IDEAS home Printed from https://ideas.repec.org/
MyIDEAS: Log in (now much improved!) to save this article

Exclusive nightclubs and lonely hearts columns: Non-monotone participation in optional intermediation

  • De Fraja, Gianni
  • Sákovics, József

In many decentralised markets, the traders who benefit most from an exchange do not employ intermediaries even though they could easily afford them. At the same time, employing intermediaries is not worthwhile for traders who benefit little from trade. Together, these decisions amount to non-monotone participation choices in intermediation: only traders of middle “type” employ intermediaries, while the rest, the high and the low types, prefer to search for a trading partner directly. We provide a theoretical foundation for this, hitherto unexplained, phenomenon. We build a dynamic matching model, where a trader's equilibrium bargaining share is a convex increasing function of her type. We also show that this is indeed a necessary condition for the existence of non-monotone equilibria.

If you experience problems downloading a file, check if you have the proper application to view it first. In case of further problems read the IDEAS help page. Note that these files are not on the IDEAS site. Please be patient as the files may be large.

File URL: http://www.sciencedirect.com/science/article/pii/S0167268112001758
Download Restriction: Full text for ScienceDirect subscribers only

As the access to this document is restricted, you may want to look for a different version under "Related research" (further below) or search for a different version of it.

Article provided by Elsevier in its journal Journal of Economic Behavior & Organization.

Volume (Year): 84 (2012)
Issue (Month): 2 ()
Pages: 618-632

as
in new window

Handle: RePEc:eee:jeborg:v:84:y:2012:i:2:p:618-632
DOI: 10.1016/j.jebo.2012.09.009
Contact details of provider: Web page: http://www.elsevier.com/locate/jebo

References listed on IDEAS
Please report citation or reference errors to , or , if you are the registered author of the cited work, log in to your RePEc Author Service profile, click on "citations" and make appropriate adjustments.:

as in new window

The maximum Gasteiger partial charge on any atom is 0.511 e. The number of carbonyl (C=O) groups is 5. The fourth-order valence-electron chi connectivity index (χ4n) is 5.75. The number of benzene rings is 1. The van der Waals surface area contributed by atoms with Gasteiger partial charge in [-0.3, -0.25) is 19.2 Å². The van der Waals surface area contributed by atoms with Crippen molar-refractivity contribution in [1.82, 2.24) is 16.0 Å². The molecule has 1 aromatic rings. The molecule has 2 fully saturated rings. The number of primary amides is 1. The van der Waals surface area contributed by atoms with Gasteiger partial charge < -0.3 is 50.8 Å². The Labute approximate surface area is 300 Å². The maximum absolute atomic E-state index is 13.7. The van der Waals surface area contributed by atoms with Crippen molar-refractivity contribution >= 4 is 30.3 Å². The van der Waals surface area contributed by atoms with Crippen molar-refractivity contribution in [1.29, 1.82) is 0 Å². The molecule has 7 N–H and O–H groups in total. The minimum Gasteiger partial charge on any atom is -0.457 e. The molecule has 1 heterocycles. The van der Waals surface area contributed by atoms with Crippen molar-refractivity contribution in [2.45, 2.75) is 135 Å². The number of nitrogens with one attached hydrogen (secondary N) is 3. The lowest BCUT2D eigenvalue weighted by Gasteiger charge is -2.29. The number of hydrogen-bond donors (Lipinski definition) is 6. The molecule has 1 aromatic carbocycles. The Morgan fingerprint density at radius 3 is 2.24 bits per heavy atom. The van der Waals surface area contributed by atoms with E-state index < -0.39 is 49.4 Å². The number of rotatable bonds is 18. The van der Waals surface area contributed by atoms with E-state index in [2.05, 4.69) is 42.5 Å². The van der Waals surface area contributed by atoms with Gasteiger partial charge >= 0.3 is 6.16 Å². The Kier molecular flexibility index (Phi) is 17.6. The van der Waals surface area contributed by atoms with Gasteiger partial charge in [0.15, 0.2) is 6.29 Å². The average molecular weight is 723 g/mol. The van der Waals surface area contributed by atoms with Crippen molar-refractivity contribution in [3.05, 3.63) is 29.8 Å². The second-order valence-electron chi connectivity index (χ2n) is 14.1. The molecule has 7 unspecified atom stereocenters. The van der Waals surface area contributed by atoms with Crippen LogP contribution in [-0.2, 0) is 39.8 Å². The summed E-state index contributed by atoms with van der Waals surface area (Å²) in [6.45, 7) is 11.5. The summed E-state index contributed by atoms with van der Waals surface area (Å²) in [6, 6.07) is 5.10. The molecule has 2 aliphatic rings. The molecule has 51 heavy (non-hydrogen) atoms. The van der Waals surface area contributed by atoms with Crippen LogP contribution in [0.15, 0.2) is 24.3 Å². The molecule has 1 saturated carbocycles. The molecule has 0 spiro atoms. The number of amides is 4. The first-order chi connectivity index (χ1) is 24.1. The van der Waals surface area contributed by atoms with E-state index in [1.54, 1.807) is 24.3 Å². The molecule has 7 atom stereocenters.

1. Zumpano, Leonard V & Elder, Harold W & Baryla, Edward A, 1996. "Buying a House and the Decision to Use a Real Estate Broker," The Journal of Real Estate Finance and Economics, Springer, vol. 13(2), pages 169-81, September.
  2. Carlos Alós-Ferrer, 1998. "- Dynamical Systems With A Continuum Of Randomly Matched Agents," Working Papers. Serie AD 1998-08, Instituto Valenciano de Investigaciones Económicas, S.A. (Ivie).
  3. Becker, Gary S, 1973. "A Theory of Marriage: Part I," Journal of Political Economy, University of Chicago Press, vol. 81(4), pages 813-46, July-Aug..
  4. BLOCH, Francis & RYDER, Harl, 1994. "Two-Sided Search, Marriages and Matchmakers," CORE Discussion Papers 1994028, Université catholique de Louvain, Center for Operations Research and Econometrics (CORE).
  5. Jean-Charles Rochet & Jean Tirole, 2014. "Platform Competition in Two-Sided Markets," CPI Journal, Competition Policy International, vol. 10.
  6. Ettore Damiano & Hao Li, 2007. "Price discrimination and efficient matching," Economic Theory, Springer;Society for the Advancement of Economic Theory (SAET), vol. 30(2), pages 243-263, February.
  7. Lones Smith, 2006. "The Marriage Model with Search Frictions," Journal of Political Economy, University of Chicago Press, vol. 114(6), pages 1124-1146, December.
  8. Mark Armstrong, 2006. "Competition in two‐sided markets," RAND Journal of Economics, RAND Corporation, vol. 37(3), pages 668-691, 09.
  9. Ludovic Renou, 2008. "Group formation and governance," Discussion Papers in Economics 08/15, Department of Economics, University of Leicester, revised Nov 2008.
  10. Shimer, R. & Smith, L., 1997. "Assortative Matching and Search," Working papers 97-2a, Massachusetts Institute of Technology (MIT), Department of Economics.
  11. Fingleton, John, 1997. "Competition among Middlemen When Buyers and Sellers Can Trade Directly," Journal of Industrial Economics, Wiley Blackwell, vol. 45(4), pages 405-27, December.
  12. Eugene Choo & Aloysius Siow, 2006. "Who Marries Whom and Why," Journal of Political Economy, University of Chicago Press, vol. 114(1), pages 175-201, February.
  13. Gunter J. Hitsch & Ali Hortaçsu & Dan Ariely, 2010. "Matching and Sorting in Online Dating," American Economic Review, American Economic Association, vol. 100(1), pages 130-63, March.